Stamp Duty rates were increased for second homes from April 2016; individuals purchasing a second home, or a buy-to-let investment property were subject to higher rates.
The rules extended to those purchasing a property that they intended to move into as their main residence whilst still owning another residence. Married couples are also treated as being joint purchasers regardless of their actual ownership; spouses cannot purchase residential property separately to avoid the higher rates.
Broadly speaking, the higher rates for residential property were 3% higher in each SDLT rate ‘band’ that was applied to the property value.
The additional SDLT paid on various acquisition costs were as follows from 1 April 2016 to 7 July 2020.
|Higher Rate SDLT
|Extra SDLT paid
From 8 July 2020 to 1 October 2021 the lower rate band of £125,000 was extended to £500,000 (but then lowered to £250,000) to provide a boost to the UK housing market during the Covid pandemic, however the 3% surcharge was still in place resulting in higher charges for additional property purchases.
From 1 October 2021 the temporary SDLT lower rate band extension drops back to £125,000 and the variances shown above will return.
Should you subsequently sell your main residence within 3 years of the date of purchase of the second property, the additional SDLT paid can be reclaimed as if your purchase was only subject to the standard rates. The three-year time period is considered sufficient time for an individual to dispose of their previous residence in consideration of the usual delays that may occur for marketing and selling a property. HMRC must have your refund request within 12 months of the sale of that previous main residence, or within 12 months of the filing date of the return relating to the new residence, whichever is later.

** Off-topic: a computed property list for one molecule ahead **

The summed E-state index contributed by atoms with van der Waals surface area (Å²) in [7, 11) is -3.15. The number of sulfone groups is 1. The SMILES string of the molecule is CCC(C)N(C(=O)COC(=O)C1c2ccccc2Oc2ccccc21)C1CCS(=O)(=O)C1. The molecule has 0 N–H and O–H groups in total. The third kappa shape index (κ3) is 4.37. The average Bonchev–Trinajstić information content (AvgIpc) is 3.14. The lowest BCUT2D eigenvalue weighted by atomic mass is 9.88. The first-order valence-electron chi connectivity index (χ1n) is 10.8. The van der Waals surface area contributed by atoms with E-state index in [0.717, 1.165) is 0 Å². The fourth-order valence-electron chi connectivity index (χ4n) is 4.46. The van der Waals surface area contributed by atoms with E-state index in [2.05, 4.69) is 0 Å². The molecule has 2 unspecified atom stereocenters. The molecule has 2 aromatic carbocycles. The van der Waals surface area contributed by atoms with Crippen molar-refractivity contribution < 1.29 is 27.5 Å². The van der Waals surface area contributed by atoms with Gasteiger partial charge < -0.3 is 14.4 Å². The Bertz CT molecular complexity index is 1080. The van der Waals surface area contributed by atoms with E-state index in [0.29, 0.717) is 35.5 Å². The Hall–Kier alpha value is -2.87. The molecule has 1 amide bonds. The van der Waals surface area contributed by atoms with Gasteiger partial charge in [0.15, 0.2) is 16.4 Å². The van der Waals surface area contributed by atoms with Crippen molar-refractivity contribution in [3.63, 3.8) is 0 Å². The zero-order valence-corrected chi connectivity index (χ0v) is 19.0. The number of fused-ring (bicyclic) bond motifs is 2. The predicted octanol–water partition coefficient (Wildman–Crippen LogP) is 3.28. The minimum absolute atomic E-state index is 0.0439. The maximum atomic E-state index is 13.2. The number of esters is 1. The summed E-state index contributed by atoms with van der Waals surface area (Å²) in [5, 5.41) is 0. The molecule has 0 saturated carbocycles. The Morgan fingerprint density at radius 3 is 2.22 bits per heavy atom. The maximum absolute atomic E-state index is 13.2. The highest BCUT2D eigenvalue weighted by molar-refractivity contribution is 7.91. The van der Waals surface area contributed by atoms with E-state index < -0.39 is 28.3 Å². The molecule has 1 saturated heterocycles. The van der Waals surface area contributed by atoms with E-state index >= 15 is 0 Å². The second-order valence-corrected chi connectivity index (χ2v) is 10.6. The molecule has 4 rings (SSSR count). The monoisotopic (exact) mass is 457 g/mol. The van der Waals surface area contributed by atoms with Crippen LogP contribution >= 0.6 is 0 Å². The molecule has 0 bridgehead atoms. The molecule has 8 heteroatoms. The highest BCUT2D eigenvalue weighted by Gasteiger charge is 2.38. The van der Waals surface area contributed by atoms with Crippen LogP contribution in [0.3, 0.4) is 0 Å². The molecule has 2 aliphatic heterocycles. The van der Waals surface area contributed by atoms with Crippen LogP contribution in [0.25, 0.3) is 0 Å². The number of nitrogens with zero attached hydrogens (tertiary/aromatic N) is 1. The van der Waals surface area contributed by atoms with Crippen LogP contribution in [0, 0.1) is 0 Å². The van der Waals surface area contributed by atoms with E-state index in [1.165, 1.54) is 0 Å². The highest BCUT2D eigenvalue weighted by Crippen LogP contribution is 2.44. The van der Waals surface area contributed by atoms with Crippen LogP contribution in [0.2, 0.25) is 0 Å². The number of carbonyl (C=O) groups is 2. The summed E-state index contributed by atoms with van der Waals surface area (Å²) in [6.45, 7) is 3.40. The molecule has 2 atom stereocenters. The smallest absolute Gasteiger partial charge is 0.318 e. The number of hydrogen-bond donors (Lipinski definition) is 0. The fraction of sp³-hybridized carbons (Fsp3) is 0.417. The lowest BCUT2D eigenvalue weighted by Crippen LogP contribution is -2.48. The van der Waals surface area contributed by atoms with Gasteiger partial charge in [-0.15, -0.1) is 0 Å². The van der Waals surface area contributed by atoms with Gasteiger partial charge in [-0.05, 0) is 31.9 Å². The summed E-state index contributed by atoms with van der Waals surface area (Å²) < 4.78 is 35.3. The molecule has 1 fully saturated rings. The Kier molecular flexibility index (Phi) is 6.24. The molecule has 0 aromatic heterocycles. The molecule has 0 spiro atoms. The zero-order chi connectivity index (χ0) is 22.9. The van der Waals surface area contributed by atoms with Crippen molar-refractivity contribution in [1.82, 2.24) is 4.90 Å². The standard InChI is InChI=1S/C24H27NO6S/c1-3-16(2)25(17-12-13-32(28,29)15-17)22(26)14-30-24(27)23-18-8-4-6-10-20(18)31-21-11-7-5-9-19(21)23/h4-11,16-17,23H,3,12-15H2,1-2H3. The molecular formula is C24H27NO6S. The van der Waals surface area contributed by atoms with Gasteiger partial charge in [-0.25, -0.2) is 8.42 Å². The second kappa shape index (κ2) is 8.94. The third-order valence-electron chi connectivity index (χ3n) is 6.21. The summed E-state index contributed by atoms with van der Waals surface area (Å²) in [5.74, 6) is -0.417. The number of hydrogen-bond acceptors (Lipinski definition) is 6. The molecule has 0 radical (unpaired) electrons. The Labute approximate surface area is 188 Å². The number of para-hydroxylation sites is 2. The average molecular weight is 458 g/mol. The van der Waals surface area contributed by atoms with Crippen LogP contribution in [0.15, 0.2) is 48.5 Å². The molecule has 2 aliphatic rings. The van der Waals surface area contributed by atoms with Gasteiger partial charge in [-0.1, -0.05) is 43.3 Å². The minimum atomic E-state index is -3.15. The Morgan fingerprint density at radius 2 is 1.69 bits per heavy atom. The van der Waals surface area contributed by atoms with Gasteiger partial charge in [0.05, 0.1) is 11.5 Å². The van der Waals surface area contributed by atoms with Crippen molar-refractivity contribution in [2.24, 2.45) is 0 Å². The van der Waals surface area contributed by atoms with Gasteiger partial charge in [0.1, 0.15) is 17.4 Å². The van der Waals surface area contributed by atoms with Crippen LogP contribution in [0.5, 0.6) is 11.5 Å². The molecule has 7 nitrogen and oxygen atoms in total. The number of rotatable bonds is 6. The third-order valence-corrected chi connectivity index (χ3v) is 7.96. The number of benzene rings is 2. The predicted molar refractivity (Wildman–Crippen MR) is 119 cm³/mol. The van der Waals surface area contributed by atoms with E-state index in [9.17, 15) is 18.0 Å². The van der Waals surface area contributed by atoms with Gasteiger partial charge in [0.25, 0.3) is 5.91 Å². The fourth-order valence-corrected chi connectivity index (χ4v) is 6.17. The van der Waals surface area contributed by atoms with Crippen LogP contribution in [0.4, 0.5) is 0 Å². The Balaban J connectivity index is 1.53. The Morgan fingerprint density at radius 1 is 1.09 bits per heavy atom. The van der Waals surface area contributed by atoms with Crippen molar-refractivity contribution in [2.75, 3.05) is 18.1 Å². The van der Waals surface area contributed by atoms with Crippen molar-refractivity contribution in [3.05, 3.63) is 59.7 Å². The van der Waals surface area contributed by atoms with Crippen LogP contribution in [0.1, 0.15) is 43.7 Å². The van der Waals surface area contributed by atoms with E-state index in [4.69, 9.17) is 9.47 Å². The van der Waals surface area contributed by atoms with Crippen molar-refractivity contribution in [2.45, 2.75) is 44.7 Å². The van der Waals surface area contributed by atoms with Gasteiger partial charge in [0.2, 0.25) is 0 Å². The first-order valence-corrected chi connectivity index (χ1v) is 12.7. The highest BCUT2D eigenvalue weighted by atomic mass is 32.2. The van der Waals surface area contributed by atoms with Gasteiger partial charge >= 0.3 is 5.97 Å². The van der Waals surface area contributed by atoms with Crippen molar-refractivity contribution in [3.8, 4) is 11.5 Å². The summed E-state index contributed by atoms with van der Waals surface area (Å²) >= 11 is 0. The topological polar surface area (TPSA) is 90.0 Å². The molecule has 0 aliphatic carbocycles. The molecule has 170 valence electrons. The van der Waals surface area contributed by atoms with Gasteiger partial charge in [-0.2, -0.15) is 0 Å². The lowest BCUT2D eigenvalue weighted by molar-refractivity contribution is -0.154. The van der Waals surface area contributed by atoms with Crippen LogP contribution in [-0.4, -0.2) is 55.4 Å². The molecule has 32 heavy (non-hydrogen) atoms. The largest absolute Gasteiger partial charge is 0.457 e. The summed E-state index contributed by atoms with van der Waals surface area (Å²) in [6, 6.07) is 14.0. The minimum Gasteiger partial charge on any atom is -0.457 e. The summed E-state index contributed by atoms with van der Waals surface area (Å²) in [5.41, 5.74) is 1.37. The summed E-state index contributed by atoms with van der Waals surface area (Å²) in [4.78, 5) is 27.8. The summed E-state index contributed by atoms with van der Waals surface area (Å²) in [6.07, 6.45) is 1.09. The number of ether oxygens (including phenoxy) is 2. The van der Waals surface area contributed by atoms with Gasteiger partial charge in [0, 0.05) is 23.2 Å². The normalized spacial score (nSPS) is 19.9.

You may still be able to apply for a refund if you purchased your new home on or after 1 January 2017 and were unable to sell your previous home within 3 years due to reasons outside of your control; applications can be made to HMRC should this be the case. Legitimate reasons listed by HMRC are restrictions imposed by a public authority or government agency or circumstances related to the Covid pandemic.
Please contact us if you purchased additional residential property after 1 April 2016 and believe that you may be entitled to a refund arising from a subsequent sale of your main residence.